Reversing Flash Read

A project log for µPy FT10

Porting MicroPython to the FT10 Smart Watch

marblemarble 01/16/2022 at 16:390 Comments

After finding a repository with software utilities for this chip, I tried to use the MPTool, which after first inspections seems to provide flash read, erase and write functionalities. When clicking the Detect button it lists all available COM ports and enables the Open button. When clicking this, all ports returned fail.

On the smart watch I found five labeled test points - GND, RX, TX, RST and LOG. To make everything more accessible I opened and unfolded the smart watch into a perf board. The PCB is held in place by tiny screws through it's original mounting holes, which land in holes of the perf board. The test points are connected with small solid core wires to the header on the top left.

I removed the sticker antenna from the watch housing and used a short length of wire to solder it to a test point that is opposite to the spring that normally makes contact with the antenna. I also used more solid core wires to give easy access to the LCD signals for probing at the bottom pin header.

A breadboard with a disembodied smart watch strapped on top and USB serial adapters connected.
My Protocol Sniffing Set

The image shows an FT232 also used as logic analyzer. Due to bad performance and sample rate discrepancies I later switch to a Saleae Logic clone


After some testing around, I found out that the LOG signal acts like as a strapping pin, similar to GPIO0 of the ESP32. If it is pulled to GND during hardware reset, one of the the COM ports report OK when clicking the Open button. This is caused by a handshake, which consist of a magic byte string that is answered by the MCU with another magic byte string.

Protocol Phase
TX: handshake request
RX: acknowledge handshake

Flasher Stub

Sadly apart from the handshake, nothing else seemed to work under wine. Trying to read flash content caused the application to freeze after transferring a bunch data, as indicated by the LEDs od the USB UART adapter. Therefore I was forced to use with a Windows VM instead of wine.

According to the Memory User Guide the flash starts at address 0x00800000. Reading the first 1kiB (0x400) the tool prints the following logs in the message box.

It logs four events called OpenPort, DownloadFW, UpdateBaudrate and ReadFlash. These events are clearly visible when looking at the signal

Looking through the files next to the flasher tool I found one called firware0.bin. Comparing its content with the recording, I found the section where it's transmitted. This is reminiscent of the flasher stub of esptool.

$ xxd -g 1 Bee2MPTool_kits_v1.0.4.0/Bee2MPTool/Image/firmware0.bin | head -n 2
00000000: 05 00 03 01 92 27 00 00 00 01 00 00 6d 67 de f1  .....'
00000010: 3e 33 e8 11 b1 02 4d 2d f4 0c de 01 f0 38 20 00  >3....M-.....8 .

All frames but the last was are preambled with 0120FC, followed by one bytes containing the length of the rest of the frame, then one byte with the frame number, followed by up to 252 bytes of data. Every frame is acknowledged by the MCU with 040E0502FC00 followed by one byte with the frame number.

After the last frame is finished, a magic sequence is transmitted, that presumably causes the stub to run, which is acknowledged with 040E040262FC00. After ~100ms delay the MCU sends another 70 bytes, presumably containing some information about it, like version number and address ranges.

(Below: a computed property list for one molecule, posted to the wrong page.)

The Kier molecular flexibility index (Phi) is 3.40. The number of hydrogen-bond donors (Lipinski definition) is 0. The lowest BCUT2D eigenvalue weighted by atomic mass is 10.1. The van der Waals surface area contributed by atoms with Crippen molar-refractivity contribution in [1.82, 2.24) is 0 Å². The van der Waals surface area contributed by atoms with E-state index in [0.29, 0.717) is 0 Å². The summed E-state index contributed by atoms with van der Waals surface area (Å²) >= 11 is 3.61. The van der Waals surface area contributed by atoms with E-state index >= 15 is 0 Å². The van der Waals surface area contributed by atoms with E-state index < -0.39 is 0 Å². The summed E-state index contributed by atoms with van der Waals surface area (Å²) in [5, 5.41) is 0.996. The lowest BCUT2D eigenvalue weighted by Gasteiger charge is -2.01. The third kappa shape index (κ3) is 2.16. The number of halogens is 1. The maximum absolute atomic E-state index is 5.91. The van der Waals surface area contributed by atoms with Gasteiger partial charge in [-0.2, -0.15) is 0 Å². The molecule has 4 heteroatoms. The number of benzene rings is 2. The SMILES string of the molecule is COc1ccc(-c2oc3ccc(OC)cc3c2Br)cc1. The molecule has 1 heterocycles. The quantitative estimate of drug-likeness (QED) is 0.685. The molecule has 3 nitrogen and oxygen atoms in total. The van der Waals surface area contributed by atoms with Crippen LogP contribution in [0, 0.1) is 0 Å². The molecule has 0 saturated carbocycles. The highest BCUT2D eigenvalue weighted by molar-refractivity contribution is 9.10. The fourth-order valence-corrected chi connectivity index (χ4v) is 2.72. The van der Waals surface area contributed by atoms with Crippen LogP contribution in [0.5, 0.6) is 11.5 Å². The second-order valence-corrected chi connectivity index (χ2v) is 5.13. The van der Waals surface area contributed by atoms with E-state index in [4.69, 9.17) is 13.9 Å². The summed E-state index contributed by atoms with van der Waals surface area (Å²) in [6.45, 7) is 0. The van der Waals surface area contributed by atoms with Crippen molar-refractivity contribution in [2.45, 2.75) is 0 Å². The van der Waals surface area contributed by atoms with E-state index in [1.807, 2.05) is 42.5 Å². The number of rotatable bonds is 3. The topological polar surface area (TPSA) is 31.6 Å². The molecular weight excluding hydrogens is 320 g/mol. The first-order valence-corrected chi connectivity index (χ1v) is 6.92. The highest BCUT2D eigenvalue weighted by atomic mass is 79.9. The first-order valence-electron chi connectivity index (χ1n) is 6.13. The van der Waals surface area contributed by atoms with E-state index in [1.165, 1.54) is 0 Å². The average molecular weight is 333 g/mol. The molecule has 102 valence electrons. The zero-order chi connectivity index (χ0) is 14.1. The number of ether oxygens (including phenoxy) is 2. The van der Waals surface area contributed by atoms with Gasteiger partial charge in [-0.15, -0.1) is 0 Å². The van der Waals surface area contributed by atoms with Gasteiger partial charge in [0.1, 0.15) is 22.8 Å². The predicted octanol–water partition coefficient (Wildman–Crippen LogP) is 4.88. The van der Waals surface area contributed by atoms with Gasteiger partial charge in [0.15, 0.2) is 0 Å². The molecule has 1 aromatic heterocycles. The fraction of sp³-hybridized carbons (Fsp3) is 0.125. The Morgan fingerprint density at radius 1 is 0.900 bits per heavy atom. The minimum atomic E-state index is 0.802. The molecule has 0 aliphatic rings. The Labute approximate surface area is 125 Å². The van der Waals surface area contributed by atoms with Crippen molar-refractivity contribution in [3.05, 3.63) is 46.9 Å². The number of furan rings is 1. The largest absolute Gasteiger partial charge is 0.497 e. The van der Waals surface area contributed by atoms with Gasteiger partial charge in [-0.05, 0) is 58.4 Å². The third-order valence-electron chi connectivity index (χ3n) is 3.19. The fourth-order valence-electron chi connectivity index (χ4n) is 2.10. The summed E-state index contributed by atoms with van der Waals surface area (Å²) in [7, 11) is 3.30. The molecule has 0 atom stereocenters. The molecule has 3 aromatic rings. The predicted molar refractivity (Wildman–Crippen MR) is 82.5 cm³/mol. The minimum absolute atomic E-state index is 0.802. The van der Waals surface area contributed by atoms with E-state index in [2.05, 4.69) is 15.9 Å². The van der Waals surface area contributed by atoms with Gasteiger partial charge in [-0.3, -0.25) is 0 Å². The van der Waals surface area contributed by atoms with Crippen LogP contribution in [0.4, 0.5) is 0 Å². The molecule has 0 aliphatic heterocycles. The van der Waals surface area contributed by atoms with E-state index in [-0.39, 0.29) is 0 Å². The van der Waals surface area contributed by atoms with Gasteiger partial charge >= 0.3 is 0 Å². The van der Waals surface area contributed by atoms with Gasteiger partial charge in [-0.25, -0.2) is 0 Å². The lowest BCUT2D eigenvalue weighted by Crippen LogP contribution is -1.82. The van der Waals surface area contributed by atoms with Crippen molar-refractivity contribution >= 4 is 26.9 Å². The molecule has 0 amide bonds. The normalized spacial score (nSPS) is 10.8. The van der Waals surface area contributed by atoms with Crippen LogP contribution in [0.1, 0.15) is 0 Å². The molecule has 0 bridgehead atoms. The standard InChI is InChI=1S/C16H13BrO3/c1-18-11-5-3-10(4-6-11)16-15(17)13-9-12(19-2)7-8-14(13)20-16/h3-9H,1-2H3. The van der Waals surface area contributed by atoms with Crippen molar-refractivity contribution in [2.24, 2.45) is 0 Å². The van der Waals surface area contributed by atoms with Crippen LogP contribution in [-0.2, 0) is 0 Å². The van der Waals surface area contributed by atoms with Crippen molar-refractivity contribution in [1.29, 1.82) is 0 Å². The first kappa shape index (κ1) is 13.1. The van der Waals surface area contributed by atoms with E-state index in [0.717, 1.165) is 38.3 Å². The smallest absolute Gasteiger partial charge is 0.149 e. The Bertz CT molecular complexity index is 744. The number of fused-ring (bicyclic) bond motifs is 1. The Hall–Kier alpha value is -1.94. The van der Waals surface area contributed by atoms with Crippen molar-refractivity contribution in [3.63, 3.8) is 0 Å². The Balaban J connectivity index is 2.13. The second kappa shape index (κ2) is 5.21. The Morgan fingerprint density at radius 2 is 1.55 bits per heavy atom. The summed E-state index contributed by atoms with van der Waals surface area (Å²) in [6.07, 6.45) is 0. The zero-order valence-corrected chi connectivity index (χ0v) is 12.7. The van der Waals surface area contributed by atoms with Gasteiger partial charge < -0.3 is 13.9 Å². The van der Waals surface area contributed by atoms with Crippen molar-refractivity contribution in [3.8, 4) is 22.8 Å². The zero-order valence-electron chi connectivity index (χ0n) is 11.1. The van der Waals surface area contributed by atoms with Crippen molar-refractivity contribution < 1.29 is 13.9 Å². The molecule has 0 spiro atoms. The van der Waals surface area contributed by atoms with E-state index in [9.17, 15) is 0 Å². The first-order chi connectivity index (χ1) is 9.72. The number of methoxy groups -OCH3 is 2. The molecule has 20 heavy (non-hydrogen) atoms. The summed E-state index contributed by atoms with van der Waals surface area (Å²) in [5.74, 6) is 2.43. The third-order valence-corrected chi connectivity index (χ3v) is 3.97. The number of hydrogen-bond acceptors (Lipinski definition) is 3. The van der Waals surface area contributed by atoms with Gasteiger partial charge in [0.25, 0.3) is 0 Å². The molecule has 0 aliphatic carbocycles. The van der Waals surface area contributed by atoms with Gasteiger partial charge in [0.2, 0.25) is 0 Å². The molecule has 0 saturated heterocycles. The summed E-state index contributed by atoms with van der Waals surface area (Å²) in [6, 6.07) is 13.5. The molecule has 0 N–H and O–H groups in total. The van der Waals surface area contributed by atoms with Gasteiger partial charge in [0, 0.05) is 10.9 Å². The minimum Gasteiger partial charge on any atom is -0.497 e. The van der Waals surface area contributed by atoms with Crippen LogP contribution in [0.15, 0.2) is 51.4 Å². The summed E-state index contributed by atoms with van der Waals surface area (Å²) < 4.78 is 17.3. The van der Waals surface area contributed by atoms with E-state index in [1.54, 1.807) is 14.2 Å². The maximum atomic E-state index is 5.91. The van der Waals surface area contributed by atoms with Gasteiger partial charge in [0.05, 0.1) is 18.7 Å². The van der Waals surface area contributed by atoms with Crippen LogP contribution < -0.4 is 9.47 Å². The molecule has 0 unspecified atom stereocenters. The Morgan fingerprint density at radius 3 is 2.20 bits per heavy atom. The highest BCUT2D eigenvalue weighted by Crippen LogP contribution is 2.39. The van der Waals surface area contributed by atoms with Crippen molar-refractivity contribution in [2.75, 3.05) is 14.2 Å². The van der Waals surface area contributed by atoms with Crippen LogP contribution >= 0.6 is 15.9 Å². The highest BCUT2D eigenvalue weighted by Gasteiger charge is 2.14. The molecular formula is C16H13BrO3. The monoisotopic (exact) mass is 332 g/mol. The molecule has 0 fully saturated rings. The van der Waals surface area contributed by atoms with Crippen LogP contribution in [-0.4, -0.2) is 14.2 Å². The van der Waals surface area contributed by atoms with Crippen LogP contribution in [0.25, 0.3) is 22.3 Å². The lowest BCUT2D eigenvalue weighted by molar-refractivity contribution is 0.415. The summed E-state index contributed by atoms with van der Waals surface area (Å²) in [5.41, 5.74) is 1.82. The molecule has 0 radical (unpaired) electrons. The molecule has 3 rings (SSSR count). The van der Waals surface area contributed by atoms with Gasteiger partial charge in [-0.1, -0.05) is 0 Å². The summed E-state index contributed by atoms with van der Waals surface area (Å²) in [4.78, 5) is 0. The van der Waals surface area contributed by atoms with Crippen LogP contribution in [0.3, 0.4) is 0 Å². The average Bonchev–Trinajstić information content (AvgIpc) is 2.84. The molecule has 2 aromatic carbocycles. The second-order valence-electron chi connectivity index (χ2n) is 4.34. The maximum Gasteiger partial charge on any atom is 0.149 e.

Protocol PhaseOp/RespCodeParameters: length
TX: load flasher stub frame n
- frame length: 1B
- frame number: 1B
- payload: 1..252B
RX: acknowledge flasher stub page nb"\x04\x0E\x05\x02\xFC\x00"- frame number: 1B
TX: magicb"\x01\x62\xFC\x09\x20\x34\x12\x20\x00\x31\x38\x20\x00"None
RX: acknowledge magic
RX: system info?b"\x87\x00\x10"
- b"\x00\x3C\x00\x00\x00\x00\x00\x20\x00\x00\x00\x01\x00\x00\x00\x80\x00\x00\x00\x80\x00\x00\x00\x00\x00\x00\x00\x00\x00\x17\x40\x0B\x00\x58\x54\x32\x35\x46\x36\x34\x42\x00\x00\x00\x00\x00\x00\x00\x00\x5C\xC2\x14\x84\x44\x9C\x81\x8C\x86\x29\x88\x5A\x3B\x02\x48\xB0"
- CRC-16/ARC: 2B

Side note: at this point is seems that every response from the MCU ends with FC00.

Baud Rate Change

After receiving the last response from the MCU, the flashing tool sends the UpdateBaud command. The baudrate 921600 (0xe1000) can be seen as a 32 bit value with the LSB send first.

After that the tool sends three further bytes. The response starts with the same three bytes as the request, then five 00 bytes and two more. Suspecting that the two bytes at the end are a CRC, I processed the byte strings with reveng.

$ ./reveng -w 16 -s 87101000100E00FF7F94 87101000000000005AD7
./reveng: warning: you have only given 2 samples
./reveng: warning: to reduce false positives, give 4 or more samples
width=16  poly=0x8005  init=0x0000  refin=true  refout=true  xorout=0x0000  check=0xbb3d  residue=0x0000  name="CRC-16/ARC"

Although printing a warning about the number of samples being too low, it still gives us a result, that even has the name CRC-16/ARC and when plugging the byte strings into, the result is 0.

Protocol PhaseOp/RespCodeParameters: length
TX: change baud rateb"\x87\x10\x10"- baud rate: 4B
- stuffing (b"\xFF"): 1B
- CRC-16/ARC: 2B
RX: acknowledge baud rateb"\x87\x10\x10"- stuffing (b"\x00"): 5B
- CRC-16/ARC: 2B

Flash Read

~400ms after the MCU acknowledges the baud rate change, the flasher tool begins to transmit again, now with the new baud rate.

Protocol PhaseOp/RespCodeParameters: length
TX: read flash
b"\x87\x33\x10"- address: 4B
- length: 4B
- CRC-16/ARC: 2B
RX: flash contentb"\x87\x33\x10"- length: 4B
- payload: nB
- CRC-16/ARC: 2B

After that no more signals were transmitted.

Clicking the ReadAll button in the flashing tool, I seems that reads are transmitted in 1kiB big segments.